KYOTO — For eight days, and at a considerable cost to local taxpayers, the World Water Forum brought together international corporations in the water supply business, World Bank officials and a large number of Japanese construction and design firms, as well as senior government officials and thousands of members of nongovernmental organizations.
But in the end, a lack of political will due to ongoing controversies over the privatization of water supplies and the war in Iraq left many participants doubting whether the conference produced anything of value.
The war began on the fifth day of the conference and prompted several delegates from the Arab world to leave.
“It’s not that the issues being addressed were not serious. It’s that there was no reason to come all the way to Japan for eight days to simply make speeches and vague promises about dealing with the problems,” complained one government official from Europe.
The agenda for the talks was made up of a host of water and sanitation issues for both developing and industrialized countries. They ranged from providing safe drinking water to the construction of large dams.
Many of the delegates were individuals and organizations that belong to or support the World Water Council, the forum’s sponsor. Formed in 1996, the council’s main role is to lobby governments around the world to address water supply and sanitation needs.
Nearly 200 Japanese companies, including general construction firms, road-building companies and trading companies supported the forum, which took place in Kyoto, Osaka, and Shiga prefectures.
Official delegates gathered to approve 422 specific action plans to deal with water and sanitation issues, building new dams, sharing new technologies and forming cooperative agreements between various regions to exchange information.
One of the main purposes of the forum was to help participants prepare for the Group of Eight Summit in June. French President Jacques Chirac has declared water issues a priority for discussions, and the participants wanted to use the meeting to coordinate efforts to lobby the G-8 governments.
Given the start of the war on Iraq, however, even former Prime Minister Ryutaro Hashimoto, the forum’s steering committee chairman, was pessimistic that water would still be high on the G-8 agenda.
From the first day to the last, the underlying message — that a worldwide water shortage will lead to conflicts among nations in the 21st century — was simply but forcefully put.
To prevent conflict, massive investment in water and sanitation infrastructures is needed in order to meet the United Nations Millennium Development Goal of halving the number of people without clean water by 2015.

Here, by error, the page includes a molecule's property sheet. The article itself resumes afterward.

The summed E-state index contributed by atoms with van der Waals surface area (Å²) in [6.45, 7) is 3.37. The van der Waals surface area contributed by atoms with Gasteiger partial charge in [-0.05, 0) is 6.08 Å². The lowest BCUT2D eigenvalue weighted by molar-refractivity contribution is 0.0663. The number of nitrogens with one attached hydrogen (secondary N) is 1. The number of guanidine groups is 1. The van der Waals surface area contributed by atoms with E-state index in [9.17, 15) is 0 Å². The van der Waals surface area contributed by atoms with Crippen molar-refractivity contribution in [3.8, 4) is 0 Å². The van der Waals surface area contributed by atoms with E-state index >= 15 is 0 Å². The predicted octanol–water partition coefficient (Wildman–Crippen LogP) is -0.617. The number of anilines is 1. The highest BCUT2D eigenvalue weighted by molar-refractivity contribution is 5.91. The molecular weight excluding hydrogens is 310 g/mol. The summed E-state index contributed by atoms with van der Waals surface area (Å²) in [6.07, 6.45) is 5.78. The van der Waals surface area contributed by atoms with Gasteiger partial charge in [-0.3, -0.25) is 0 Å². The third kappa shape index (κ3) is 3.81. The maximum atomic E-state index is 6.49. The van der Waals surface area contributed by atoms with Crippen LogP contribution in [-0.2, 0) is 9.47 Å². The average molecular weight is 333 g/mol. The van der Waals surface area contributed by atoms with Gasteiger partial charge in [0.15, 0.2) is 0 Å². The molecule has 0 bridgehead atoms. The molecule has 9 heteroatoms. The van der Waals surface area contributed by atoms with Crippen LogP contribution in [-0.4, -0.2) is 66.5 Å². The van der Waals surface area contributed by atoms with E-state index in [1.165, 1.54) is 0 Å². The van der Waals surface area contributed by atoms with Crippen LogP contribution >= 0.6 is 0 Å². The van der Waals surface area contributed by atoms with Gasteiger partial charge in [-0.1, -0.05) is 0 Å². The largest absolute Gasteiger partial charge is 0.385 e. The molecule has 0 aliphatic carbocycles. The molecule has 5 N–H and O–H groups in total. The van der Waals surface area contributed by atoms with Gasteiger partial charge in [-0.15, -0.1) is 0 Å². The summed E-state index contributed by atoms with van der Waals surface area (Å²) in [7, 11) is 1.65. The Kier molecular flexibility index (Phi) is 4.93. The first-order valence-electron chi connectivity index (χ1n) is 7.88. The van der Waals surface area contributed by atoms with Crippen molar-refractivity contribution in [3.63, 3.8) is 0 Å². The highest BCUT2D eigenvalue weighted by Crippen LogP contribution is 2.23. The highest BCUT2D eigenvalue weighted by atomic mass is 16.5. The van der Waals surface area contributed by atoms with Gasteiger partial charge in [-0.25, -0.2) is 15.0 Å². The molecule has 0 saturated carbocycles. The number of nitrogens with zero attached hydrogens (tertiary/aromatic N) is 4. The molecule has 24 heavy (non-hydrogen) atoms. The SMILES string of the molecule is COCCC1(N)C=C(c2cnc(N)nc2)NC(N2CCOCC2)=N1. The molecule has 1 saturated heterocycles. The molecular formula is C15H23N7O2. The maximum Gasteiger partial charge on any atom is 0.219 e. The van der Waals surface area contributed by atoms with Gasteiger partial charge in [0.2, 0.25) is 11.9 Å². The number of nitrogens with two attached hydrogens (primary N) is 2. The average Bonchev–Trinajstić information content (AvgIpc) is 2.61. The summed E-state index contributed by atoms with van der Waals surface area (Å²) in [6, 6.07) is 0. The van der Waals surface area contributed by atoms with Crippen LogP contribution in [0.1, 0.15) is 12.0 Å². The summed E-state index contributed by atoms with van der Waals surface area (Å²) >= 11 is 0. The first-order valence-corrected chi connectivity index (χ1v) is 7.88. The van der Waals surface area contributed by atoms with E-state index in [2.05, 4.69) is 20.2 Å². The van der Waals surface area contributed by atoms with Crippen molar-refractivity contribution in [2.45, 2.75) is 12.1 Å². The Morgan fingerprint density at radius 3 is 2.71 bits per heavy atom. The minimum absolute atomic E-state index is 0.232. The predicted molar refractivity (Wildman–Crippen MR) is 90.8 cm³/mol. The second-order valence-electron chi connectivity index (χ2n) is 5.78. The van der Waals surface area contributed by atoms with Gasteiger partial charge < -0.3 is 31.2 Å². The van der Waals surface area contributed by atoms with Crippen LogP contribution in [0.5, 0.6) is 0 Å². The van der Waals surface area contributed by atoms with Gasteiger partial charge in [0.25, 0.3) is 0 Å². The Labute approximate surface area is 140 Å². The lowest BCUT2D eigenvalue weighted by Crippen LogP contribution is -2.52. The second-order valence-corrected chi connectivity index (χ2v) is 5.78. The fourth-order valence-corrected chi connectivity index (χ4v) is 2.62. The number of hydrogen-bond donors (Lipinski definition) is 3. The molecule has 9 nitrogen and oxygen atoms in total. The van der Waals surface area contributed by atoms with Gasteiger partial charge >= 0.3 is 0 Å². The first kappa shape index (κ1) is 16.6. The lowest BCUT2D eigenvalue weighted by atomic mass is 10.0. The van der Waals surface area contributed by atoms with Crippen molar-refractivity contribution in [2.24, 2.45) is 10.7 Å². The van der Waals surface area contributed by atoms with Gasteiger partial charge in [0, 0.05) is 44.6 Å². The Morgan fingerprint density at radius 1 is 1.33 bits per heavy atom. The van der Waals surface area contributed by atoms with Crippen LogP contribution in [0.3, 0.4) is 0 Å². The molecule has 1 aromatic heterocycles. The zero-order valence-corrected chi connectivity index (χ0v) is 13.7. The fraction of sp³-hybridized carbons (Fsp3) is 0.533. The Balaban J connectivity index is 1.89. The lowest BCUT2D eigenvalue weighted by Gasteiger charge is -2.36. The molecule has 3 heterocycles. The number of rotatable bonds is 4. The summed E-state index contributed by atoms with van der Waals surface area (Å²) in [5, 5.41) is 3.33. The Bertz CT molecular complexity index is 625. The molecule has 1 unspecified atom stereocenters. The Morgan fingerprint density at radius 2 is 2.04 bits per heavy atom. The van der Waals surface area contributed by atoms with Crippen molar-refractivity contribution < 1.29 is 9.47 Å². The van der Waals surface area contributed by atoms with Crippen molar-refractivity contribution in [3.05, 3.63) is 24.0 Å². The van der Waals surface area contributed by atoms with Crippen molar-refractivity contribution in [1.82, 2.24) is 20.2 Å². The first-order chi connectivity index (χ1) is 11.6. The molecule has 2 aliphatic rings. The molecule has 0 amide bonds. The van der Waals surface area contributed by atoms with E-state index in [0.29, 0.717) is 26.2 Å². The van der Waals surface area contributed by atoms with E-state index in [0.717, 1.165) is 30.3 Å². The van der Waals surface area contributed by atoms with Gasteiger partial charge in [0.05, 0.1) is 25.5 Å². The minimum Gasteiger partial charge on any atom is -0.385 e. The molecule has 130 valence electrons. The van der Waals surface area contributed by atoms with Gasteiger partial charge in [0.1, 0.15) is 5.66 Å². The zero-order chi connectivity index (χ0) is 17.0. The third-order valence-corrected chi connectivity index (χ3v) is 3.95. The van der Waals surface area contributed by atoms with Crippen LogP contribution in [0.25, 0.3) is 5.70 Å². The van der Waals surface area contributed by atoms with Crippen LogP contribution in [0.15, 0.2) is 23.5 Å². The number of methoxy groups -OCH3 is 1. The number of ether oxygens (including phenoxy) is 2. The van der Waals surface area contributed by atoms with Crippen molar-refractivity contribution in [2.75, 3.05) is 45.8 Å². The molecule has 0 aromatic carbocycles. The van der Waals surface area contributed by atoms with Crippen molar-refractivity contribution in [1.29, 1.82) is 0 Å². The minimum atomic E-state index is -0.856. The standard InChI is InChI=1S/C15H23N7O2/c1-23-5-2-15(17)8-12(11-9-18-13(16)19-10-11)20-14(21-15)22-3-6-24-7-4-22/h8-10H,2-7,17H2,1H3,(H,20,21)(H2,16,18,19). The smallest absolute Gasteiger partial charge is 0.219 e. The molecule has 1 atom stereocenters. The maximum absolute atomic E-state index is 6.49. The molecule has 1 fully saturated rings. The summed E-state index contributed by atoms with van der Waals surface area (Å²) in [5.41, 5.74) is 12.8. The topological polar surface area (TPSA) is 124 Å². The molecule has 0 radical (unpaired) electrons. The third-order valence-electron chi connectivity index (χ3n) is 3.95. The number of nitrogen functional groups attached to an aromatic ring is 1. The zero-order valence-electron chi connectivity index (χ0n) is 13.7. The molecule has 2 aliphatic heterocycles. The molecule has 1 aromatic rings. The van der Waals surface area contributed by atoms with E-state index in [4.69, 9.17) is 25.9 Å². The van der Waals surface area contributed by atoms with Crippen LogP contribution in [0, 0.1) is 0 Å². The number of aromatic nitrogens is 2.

Most controversially, official delegates argued that the only way such investment will materialize is if cash-strapped governments look favorably upon the idea of private-sector control of their water supply and sanitation needs.
They argued that the private sector has more money and management ability than governments do. But in their seminars extolling privatization, they ignored examples of the failure of water privatization in countries like Argentina, Bolivia, South Africa, and the Philippines.
In Manila, for example, after two private firms won concessions for the city’s public water works in 1997, water prices tripled over the next five years.
By December 2002, one of the firms announced it would pull out. This firm was an affiliate of the French conglomerate Suez, which is a major supporter of the World Water Forum.
The announcement meant that the project, which was serving 6.5 million people in the western part of metro Manila, would be abandoned, according to reports by the Center for Public Integrity, a nonprofit research organization based in Washington.
“You learn as much from your mistakes as your failures, and we need to study water-privatization failures as well,” said Koos Richelle, from the European Commission.
For NGOs that opposed the privatization of water services, the conference started off hopefully. Members of several groups reported that, unlike in the previous World Water Forum, held in The Netherlands three years ago, the various sessions were open to them.
But their hopes faded toward the end. Most groups issued declarations of their own Sunday, saying, in effect, that the ministerial declaration clearly demonstrates the way in which big water corporations and international lending agencies are heading — toward the privatization of water and sanitation services through public-private partnerships.
“The World Water Council tried to present themselves as caring for the poor and the environment. But the real agenda (of privatization) didn’t change a bit,” said Maude Barlow, chairwoman of the Council of Canadians, an Ottawa-based NGO.
World Bank official David Grey claimed at one forum session that the bank does not have an “ideology” regarding privatization. But the rapid growth of water privatization was possible because the World Bank has often made privatization of the water sector a condition for loan guarantees.
NGOs did not just complain. They also presented successful examples of alternatives to the kind of privatization that they said the forum was pushing.
For example, the Departamento Municipal do Agua e Esgoto, a water company in Porto Alegre, the capital of the Rio Grande do Sul province of Brazil, is publicly owned but financially independent from the state.
It is fully financed with the water bills paid by the city’s 1.4 million residents. DMAE has been in operation for 14 years and allows public participation and control over its operations and investments.
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